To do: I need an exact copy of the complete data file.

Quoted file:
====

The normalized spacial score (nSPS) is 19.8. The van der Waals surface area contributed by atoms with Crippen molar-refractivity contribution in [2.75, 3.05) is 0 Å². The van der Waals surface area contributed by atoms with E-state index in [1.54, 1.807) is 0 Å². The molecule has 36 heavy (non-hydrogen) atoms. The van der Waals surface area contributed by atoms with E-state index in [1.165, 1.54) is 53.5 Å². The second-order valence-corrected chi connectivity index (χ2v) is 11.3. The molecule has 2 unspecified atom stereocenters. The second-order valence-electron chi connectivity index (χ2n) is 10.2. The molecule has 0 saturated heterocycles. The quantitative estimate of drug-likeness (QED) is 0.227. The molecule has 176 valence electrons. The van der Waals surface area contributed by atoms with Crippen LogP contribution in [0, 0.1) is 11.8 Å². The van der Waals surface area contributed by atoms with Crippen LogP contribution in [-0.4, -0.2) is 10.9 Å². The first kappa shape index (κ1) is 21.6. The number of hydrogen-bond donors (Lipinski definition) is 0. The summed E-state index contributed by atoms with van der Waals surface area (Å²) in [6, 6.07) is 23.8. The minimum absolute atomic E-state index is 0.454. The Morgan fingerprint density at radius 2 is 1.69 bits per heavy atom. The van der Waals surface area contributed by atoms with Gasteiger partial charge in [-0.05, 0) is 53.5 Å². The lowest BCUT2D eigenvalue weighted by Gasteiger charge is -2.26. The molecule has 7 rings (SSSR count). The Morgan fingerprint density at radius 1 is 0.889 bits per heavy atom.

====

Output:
The normalized spacial score (nSPS) is 19.8. The van der Waals surface area contributed by atoms with Crippen molar-refractivity contribution in [2.75, 3.05) is 0 Å². The van der Waals surface area contributed by atoms with E-state index in [1.54, 1.807) is 0 Å². The molecule has 36 heavy (non-hydrogen) atoms. The van der Waals surface area contributed by atoms with E-state index in [1.165, 1.54) is 53.5 Å². The second-order valence-corrected chi connectivity index (χ2v) is 11.3. The molecule has 2 unspecified atom stereocenters. The second-order valence-electron chi connectivity index (χ2n) is 10.2. The molecule has 0 saturated heterocycles. The quantitative estimate of drug-likeness (QED) is 0.227. The molecule has 176 valence electrons. The van der Waals surface area contributed by atoms with Crippen LogP contribution in [0, 0.1) is 11.8 Å². The van der Waals surface area contributed by atoms with Crippen LogP contribution in [-0.4, -0.2) is 10.9 Å². The first kappa shape index (κ1) is 21.6. The number of hydrogen-bond donors (Lipinski definition) is 0. The summed E-state index contributed by atoms with van der Waals surface area (Å²) in [6, 6.07) is 23.8. The minimum absolute atomic E-state index is 0.454. The Morgan fingerprint density at radius 2 is 1.69 bits per heavy atom. The van der Waals surface area contributed by atoms with Gasteiger partial charge in [-0.05, 0) is 53.5 Å². The lowest BCUT2D eigenvalue weighted by Gasteiger charge is -2.26. The molecule has 7 rings (SSSR count). The Morgan fingerprint density at radius 1 is 0.889 bits per heavy atom.